After all, Homo erectus created the Trinil Shell Engravings in Indonesia, around 500,000 BC.
The last two events have huge implications for the dating of ancient art in Australia, because Sulawesi and Borneo are part of the "land-bridge" used by humans migrating to Australia from the Asian continent.
For a comparison with Europe, note that Neanderthals in Spain were creating hand stencils in the Cave of Maltravieso no later than 64,700 BC.
Both the Nawarla Gabarnmang charcoal drawing (26,000 BC), and the Kimberley Kangaroo painting (15,300 BC) represent important markers, but no one really knows the age of the oldest art in Australia, or where it's located, although the Burrup-Dampier Archipelago must be a strong possibility.
The region boasts a wide range of igneous rocks, including some of the hardest types in Australia, like diorite, dolerite, granite, granodiorite, quartzdiorite, and rhyodacite.
Their general hardness explains why Burrup Peninsula art is primarily etched or incised into the stone surface.
No one knows who created these images - whether, for example, they were direct ancestors of the indigenous Yaburara people, or perhaps an earlier set of settlers - but many aboriginal people in Australia continue to observe the tradition that the engravings were created by the "marga " - ancestral creator beings - in the Dreaming.
Ever since the early 1960s when the Western Australian Government decided to use Dampier Island (Burrup) in the Dampier Archipelago as the location of an outlet port for the iron ore industry, the region has been under pressure from large commercial interests in the gas and mining industries.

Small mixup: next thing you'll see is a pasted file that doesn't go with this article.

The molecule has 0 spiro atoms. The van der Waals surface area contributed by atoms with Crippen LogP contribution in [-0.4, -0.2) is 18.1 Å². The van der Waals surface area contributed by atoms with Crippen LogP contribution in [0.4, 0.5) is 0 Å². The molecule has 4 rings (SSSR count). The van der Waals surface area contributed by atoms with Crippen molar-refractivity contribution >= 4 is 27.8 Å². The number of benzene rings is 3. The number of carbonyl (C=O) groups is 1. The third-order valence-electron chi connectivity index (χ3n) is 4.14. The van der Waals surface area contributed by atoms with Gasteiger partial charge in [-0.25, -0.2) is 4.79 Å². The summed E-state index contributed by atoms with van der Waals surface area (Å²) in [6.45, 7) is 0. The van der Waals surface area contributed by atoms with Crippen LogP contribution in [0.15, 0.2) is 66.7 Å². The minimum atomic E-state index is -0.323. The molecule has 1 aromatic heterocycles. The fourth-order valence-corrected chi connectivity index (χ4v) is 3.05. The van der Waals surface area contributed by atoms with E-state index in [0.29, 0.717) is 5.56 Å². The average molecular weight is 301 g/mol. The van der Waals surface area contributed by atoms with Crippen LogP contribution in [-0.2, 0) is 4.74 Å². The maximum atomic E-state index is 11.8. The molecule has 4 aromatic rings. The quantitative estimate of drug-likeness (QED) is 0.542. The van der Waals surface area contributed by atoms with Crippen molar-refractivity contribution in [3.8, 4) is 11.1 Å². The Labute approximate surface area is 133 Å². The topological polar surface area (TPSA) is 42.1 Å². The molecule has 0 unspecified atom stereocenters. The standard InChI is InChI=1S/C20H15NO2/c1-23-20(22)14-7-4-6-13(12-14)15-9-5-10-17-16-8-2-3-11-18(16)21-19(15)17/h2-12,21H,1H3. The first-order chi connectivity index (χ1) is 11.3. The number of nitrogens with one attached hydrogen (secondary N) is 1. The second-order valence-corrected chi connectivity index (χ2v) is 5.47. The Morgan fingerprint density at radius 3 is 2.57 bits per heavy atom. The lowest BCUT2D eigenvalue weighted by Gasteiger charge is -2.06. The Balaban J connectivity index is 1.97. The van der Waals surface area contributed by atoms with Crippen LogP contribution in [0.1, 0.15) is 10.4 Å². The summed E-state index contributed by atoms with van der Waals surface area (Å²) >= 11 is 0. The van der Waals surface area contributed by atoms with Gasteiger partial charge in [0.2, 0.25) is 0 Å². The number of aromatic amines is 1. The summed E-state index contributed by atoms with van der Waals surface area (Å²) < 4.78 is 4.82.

In 2007, Murujuga was recognised by the federal government as being an outstanding centre of aboriginal rock art in Australia, and an area of 36,857 hectares was included on Australia's National Heritage List.
In addition, the area was placed on the World Monument Fund's list of 100 Most Endangered Places - the only such site in Australia.
But serious concerns remain about the preservation of this wonderful outdoor art gallery and cultural centre.
According to Friends of Australian Rock Art (FARA), the current industrial footprint is 16 sq km out of the 117 sq km of the Burrup Peninsula.
An application for a UNESCO World Heritage listing of Murujuga is in the works, but rock art scientists are warning that Murujuga could be destroyed within a century, by pollution from the massive and growing industrial conerns that surround it.
To see how aboriginal engravings in Australia fit into the evolution of Stone Age art in Europe and elsewhere, see: Prehistoric Art Timeline (from 540,000 BC).
(1) Clarkson, Chris; Smith, Mike; Marwick, Ben; Fullagar, Richard; Wallis, Lynley A.; Faulkner, Patrick; Manne, Tiina; Hayes, Elspeth; Roberts, Richard G.; Jacobs, Zenobia; Carah, Xavier; Lowe, Kelsey M.; Matthews, Jacqueline; Florin, S. Anna (June 2015). "The archaeology, chronology and stratigraphy of Madjedbebe (Malakunanja II): A site in northern Australia with early occupation". Journal of Human Evolution. 83: 46–64.
(2) "Erosion rates and weathering history of rock surfaces associated with Aboriginal rock art engravings (petroglyphs) on Burrup Peninsula, Western Australia, from cosmogenic nuclide measurements." Brad Pillans, Keith Fifield. Quaternary Science Reviews. Volume 69, 1 June 2013, Pages 98-106.
(3) Bednarik, Robert G. (May 2002). "The survival of the Murujuga (Burrup) petroglyphs". Rock Art Research: The Journal of the Australian Rock Art Research Association (AURA). Archaeological Publications. 19 (1): 29.